What I would like to see come out of this is a legal requirement for manufacturers to advertise only the amount of storage that is available to the consumer out-of-the box. If Apple/Samsung/Microsoft/whoever want to use 5 GB for OS and bloatware on their advertised-8GB device, fine; put a 13GB (or bigger) drive in it. Because now that they have been getting away with selling us less and less of what we thought we were getting and more and more of the stuff we didn't actually want, it's only going to get worse.
All smart devices must be a big fat lie. Who is suing Google over the same issue in Android, and Microsoft over Windows phone. In fact, every computer with an operating system comes with storage overhead for the system software.
A non story. Yet another anti-Apple beat up by those old IT people who still can't get over IBM's downfall and have passed their anti everything-not-IBM venom onto others.
It's not another non-story, as suggested by the comments here. Yes, this lawsuit is against Apple and they are by no means the only culprit. However, there is a lack of transparency, not just for advertised storage capacities, but in other areas too. Broadband is advertised as "up to" when you're unlikely to get anything near. And they always say £x.99 a month when in reality they skew the amount you're forced into paying over a fixed length contract so that you pay far smaller instalments at the start.
Other industries are affected too. Car manufacturers are renowned for claiming mpg figures that cannot be achieved. The only way to stop this behaviour is to force them to be transparent and tell you what you are actually getting. Consumers should also be able to claim back any costs incurred by manufacturers failing to provide what they claim.
And what does IBM have to do with it, aside from the fact that it's one of those culprits?
It is a non story in the sense that this is not peculiar to Apple - it is done by every vendor that sells an OS with their machine. The whole focus of the story was a beat up on Apple as if it is something that Apple does that no one else does.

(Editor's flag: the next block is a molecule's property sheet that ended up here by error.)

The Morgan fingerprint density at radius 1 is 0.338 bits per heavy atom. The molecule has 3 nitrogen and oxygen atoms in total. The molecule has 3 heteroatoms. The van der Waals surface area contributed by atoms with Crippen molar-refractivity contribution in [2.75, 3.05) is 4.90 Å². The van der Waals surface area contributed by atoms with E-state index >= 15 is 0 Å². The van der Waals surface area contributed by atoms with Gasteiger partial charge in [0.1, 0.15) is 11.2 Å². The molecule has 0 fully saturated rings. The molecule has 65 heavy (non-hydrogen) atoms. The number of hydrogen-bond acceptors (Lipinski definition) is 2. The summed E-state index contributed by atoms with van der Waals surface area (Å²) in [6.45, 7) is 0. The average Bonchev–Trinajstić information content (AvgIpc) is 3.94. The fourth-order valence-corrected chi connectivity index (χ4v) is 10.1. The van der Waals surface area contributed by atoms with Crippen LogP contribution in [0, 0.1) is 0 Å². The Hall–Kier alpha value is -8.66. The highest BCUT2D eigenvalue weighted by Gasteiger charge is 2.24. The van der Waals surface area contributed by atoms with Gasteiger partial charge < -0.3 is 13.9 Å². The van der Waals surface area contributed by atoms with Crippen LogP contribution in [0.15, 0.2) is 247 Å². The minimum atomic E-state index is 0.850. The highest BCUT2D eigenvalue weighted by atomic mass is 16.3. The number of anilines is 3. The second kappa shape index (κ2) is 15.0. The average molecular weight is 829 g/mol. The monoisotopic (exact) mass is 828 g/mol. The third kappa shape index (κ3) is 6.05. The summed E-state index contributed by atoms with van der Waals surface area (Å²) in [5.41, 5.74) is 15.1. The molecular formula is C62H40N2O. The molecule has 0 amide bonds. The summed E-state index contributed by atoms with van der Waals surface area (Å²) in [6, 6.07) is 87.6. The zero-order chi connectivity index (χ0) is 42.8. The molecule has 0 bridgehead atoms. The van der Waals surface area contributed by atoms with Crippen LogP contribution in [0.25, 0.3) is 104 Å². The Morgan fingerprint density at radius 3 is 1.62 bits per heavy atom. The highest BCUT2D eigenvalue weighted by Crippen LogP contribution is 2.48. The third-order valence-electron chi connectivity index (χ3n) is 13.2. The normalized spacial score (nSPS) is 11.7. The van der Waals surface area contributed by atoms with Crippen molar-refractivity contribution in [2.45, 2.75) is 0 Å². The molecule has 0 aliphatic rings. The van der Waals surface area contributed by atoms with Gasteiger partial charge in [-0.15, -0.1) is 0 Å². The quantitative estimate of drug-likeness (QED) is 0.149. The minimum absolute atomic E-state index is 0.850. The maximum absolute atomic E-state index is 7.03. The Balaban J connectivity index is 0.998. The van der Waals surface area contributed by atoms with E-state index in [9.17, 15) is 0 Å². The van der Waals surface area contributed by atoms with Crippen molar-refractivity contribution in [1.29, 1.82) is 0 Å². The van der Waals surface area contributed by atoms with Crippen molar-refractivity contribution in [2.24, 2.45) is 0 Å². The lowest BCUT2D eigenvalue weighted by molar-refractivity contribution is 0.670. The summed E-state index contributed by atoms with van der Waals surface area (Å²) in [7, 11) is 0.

This kind of story has to do with IBM since it was the way that they obfuscated and confused the industry by throwing mud at other vendors. Their army of followers were quite happy to spread the mud and FUD, and these people while dying off thankfully still have their presence felt.
In fact, it goes back to before IBM at NCR where Patterson put around stories about rival cash registers. His partner in crime, T.J. Watson senior who went on to found IBM and use the same tactics except from his experience at NCR, he learnt how to be more subtle about it so as not to get caught.
Reference: Richard Delamarter "Big Blue: IBM's Use and Abuse of Power"
It is time to stop the industry using these tactics.
Anonymous Coward: >>>>It is time to stop the industry using these tactics.
Agreed. It's worse in the business side of things. RFPs are often written by vendors on behalf of customers, to ensure the competition will fail. It's corruption, basically.<<
Now there we agree, AC. I'm sick of seeing system specifications built around particular solutions. Specific technology is the last thing that should be specified. See the ODP Viewpoint analysis scheme.
I think that the problem with accessing SD chips is somewhat a consequence of filesystems. SD chips are traditionally formatted as FAT. It's a system which is compatible with just about everything but which does not allow fine-grained folder-and-file permissions.
Google got in a security-vs-usability bind: allowing all apps read-write access to the FAT-formatted SD chip meant any app, even a malicious one, could mess with anything there. (Because Android's internal filesystem is EXT3 (I think) and can handle permissions correctly, only the SD storage has this issue.)
So Android KitKat and above restrict access to the SD chip. In what seem like complicated and ugly ways.
Useless information, mostly. For what it's worth.
I think they have a point. Although I completely understand that the operating system does take up space and you never have the full 32gb for example, not everybody does. I'm sure the operating systems keep getting bigger in space, as well. I wanted to free up some storage and used detoxmymac.org which worked well and was free. I really can't see this going far in court though... just an additional piece of information to add in the fine print going forward.